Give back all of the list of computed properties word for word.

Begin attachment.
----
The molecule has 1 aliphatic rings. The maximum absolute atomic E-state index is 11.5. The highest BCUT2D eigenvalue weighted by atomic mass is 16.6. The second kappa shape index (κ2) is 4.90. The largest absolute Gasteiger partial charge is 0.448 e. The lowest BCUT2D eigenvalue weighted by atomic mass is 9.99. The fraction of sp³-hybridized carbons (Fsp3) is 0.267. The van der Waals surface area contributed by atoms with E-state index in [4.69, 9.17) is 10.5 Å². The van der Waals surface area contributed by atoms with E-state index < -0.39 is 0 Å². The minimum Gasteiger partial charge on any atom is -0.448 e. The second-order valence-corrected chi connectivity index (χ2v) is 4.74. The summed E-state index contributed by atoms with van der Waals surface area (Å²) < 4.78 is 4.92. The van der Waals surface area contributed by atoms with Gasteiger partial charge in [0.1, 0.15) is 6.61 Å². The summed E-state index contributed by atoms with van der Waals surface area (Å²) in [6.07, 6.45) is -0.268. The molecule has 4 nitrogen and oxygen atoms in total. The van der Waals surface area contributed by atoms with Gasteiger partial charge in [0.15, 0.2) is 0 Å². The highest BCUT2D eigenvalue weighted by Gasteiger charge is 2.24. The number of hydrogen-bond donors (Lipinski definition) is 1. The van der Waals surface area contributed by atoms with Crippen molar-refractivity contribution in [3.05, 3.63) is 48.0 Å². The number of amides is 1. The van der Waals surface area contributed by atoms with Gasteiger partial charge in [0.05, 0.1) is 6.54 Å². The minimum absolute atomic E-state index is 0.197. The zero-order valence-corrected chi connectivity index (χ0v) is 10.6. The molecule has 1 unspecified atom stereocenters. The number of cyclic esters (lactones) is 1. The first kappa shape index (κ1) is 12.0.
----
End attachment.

The molecule has 1 aliphatic rings. The maximum absolute atomic E-state index is 11.5. The highest BCUT2D eigenvalue weighted by atomic mass is 16.6. The second kappa shape index (κ2) is 4.90. The largest absolute Gasteiger partial charge is 0.448 e. The lowest BCUT2D eigenvalue weighted by atomic mass is 9.99. The fraction of sp³-hybridized carbons (Fsp3) is 0.267. The van der Waals surface area contributed by atoms with E-state index in [4.69, 9.17) is 10.5 Å². The van der Waals surface area contributed by atoms with E-state index < -0.39 is 0 Å². The minimum Gasteiger partial charge on any atom is -0.448 e. The second-order valence-corrected chi connectivity index (χ2v) is 4.74. The summed E-state index contributed by atoms with van der Waals surface area (Å²) < 4.78 is 4.92. The van der Waals surface area contributed by atoms with Gasteiger partial charge in [0.1, 0.15) is 6.61 Å². The summed E-state index contributed by atoms with van der Waals surface area (Å²) in [6.07, 6.45) is -0.268. The molecule has 4 nitrogen and oxygen atoms in total. The van der Waals surface area contributed by atoms with Gasteiger partial charge in [0.15, 0.2) is 0 Å². The highest BCUT2D eigenvalue weighted by Gasteiger charge is 2.24. The number of hydrogen-bond donors (Lipinski definition) is 1. The van der Waals surface area contributed by atoms with Crippen molar-refractivity contribution in [3.05, 3.63) is 48.0 Å². The number of amides is 1. The van der Waals surface area contributed by atoms with Gasteiger partial charge in [0.05, 0.1) is 6.54 Å². The minimum absolute atomic E-state index is 0.197. The zero-order valence-corrected chi connectivity index (χ0v) is 10.6. The molecule has 1 unspecified atom stereocenters. The number of cyclic esters (lactones) is 1. The first kappa shape index (κ1) is 12.0.